The development of a person is not that straightforward. First of all, a child grows up in a certain social environment. This differs for each child, as the families they are born in are never the same (not considering twins, but even they can experience different childhoods). As children grow up and start making friends, they develop different skills in social cognition. Some research is even focused on prenatal social development.
As children perform different cognitive tasks throughout their childhood, they train these tasks in a certain degree, such that not every child has the same motor skill. Not every child has the same training of problem solving skills, or language acquisition skills.

The human brain is still a major subject of study. Cognitive scientists have mapped and related many parts of the brain to psychological events, yet still not every function is known and not every event can be explained. Nevertheless, we know enough about parts of the brain that are involved in learning activities, in language activities, in motor activities, or social activities. As the brain develops, it improves in performing these tasks. The degree in which each separate activity is improved differs on the training, however.

When someone seems to be a natural in a certain task, one says that person has a ‘talent‘. A talent is usually viewed to be innate. Something that a person magically possesses, or came with birth. I beg to differ with this view. As I said, the functioning of the brain is not yet fully known. The brain is capable of developing and is not provided as-is. The brain can get tired, the brain can be energized, the brain can be trained. Some brains don’t function the way they should. Yet in each case of described talent, a person has had a previous experience of developing the skill of the talent. Especially when a child is stimulated from early on to perform a certain task, and improve it over and over again. When I hear or read a story about a prodigal child, it often occurs to me that these children have been highly trained in a specific task. It could be being stimulated to play on the piano. It could be being stimulated to make drawings, or to speak different languages.

Now, of course genetics should not be ignored. Genetics and intelligence have a correlation. Though in this field, it is also known that intelligence is not fully determined by genetics and also determined by environmental factors.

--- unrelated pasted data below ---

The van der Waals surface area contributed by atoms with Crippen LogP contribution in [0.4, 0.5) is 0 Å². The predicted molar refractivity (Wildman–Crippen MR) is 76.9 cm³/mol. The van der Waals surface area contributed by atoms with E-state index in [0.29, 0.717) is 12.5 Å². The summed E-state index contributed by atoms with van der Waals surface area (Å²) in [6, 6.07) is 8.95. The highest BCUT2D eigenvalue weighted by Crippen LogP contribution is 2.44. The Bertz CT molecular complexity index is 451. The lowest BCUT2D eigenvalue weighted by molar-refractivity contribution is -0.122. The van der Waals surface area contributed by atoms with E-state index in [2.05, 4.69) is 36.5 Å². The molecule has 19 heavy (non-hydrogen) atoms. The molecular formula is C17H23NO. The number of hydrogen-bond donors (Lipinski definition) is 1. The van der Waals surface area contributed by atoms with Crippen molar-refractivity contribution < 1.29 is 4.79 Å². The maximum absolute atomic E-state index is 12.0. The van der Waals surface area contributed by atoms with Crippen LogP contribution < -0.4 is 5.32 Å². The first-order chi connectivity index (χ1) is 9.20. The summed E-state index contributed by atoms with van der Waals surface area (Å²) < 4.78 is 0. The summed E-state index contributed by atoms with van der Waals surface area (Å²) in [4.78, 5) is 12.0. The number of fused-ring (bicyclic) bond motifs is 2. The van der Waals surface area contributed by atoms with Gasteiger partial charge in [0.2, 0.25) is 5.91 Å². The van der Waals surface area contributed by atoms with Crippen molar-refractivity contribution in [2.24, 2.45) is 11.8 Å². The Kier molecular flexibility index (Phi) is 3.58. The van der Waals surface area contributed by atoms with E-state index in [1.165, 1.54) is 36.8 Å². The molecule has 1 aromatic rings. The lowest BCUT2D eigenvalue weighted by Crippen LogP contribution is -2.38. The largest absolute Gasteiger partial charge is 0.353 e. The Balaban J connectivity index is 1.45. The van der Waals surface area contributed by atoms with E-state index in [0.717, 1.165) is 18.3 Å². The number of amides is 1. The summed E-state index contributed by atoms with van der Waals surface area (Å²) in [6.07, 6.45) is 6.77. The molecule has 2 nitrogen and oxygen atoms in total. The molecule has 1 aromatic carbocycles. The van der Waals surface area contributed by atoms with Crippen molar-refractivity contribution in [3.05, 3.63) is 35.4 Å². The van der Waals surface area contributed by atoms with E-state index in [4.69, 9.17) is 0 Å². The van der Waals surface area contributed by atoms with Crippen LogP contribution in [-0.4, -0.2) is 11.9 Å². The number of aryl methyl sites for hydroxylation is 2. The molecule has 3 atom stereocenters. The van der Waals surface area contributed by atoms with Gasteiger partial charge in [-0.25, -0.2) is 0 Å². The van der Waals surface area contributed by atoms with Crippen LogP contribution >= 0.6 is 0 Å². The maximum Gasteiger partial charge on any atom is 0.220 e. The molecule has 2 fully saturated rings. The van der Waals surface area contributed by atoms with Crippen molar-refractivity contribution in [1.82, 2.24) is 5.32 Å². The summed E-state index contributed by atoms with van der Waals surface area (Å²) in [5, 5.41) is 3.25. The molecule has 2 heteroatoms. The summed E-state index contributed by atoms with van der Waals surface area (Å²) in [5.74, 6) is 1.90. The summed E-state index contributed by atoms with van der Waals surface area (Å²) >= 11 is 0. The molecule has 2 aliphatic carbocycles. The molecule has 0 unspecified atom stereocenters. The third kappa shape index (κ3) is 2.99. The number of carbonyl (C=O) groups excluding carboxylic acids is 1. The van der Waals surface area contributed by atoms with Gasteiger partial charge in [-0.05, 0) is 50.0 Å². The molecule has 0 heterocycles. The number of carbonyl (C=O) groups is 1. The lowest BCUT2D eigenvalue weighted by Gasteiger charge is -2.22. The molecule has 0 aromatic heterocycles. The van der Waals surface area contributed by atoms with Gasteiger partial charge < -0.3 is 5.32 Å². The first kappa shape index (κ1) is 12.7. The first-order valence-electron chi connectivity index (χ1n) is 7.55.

This is why we need to be very careful in making assumptions about where talent comes from, and how it should be used. It should also be considered that every individual will inevitably have a different development of talent and different environmental factors that influence that development.

It is sad to observe that education systems are generally not designed to take this into account. A pupil gets his or her assessment, joins a group or class and gets exactly the same treatment as every other pupil in the same group or class (save the exceptions for special cases). This occurs in different layers, different age groups and different approaches. Education systems are designed to assume that after any assessment, each pupil has the same kind of development, the same kind of pre-obtained knowledge, the same training of skills and the same social aptitude. As they progress through a distinct course, and differences start to show in the performance of the pupils, one generally assumes that it is basically the motivation and the effort the pupil puts into the course that determines these differences.

Is that really the case? Obviously, motivation and effort play a major role in the success of an educational course. If a pupil does not cooperate, does not do the exercises and does not read the chapters of a book, the pupil will not learn much as he or she would if he or she did do these things. However, taking into account all the different environmental factors; the social differences of friends at school, previously trained skills, pre-obtained knowledge, the pedagogical method, the quality of the teacher and even the mood of both the pupil and the teacher on a specific day; the impact of these factors are immensely underestimated.

For example, a pupil that feels left out, is not part of a group and is perhaps even discriminated against for some reason. Would you say this pupil would develop the same kind of social skills as a person that is in the middle of a group and engages in all kinds of social activities?
For example, a pupil that is constantly given a problem solving task but does not get the opportunity to focus on other kinds of tasks. Would you say this pupil would have the same training as a pupil that has been given the tasks more evenly distributed over time and effort?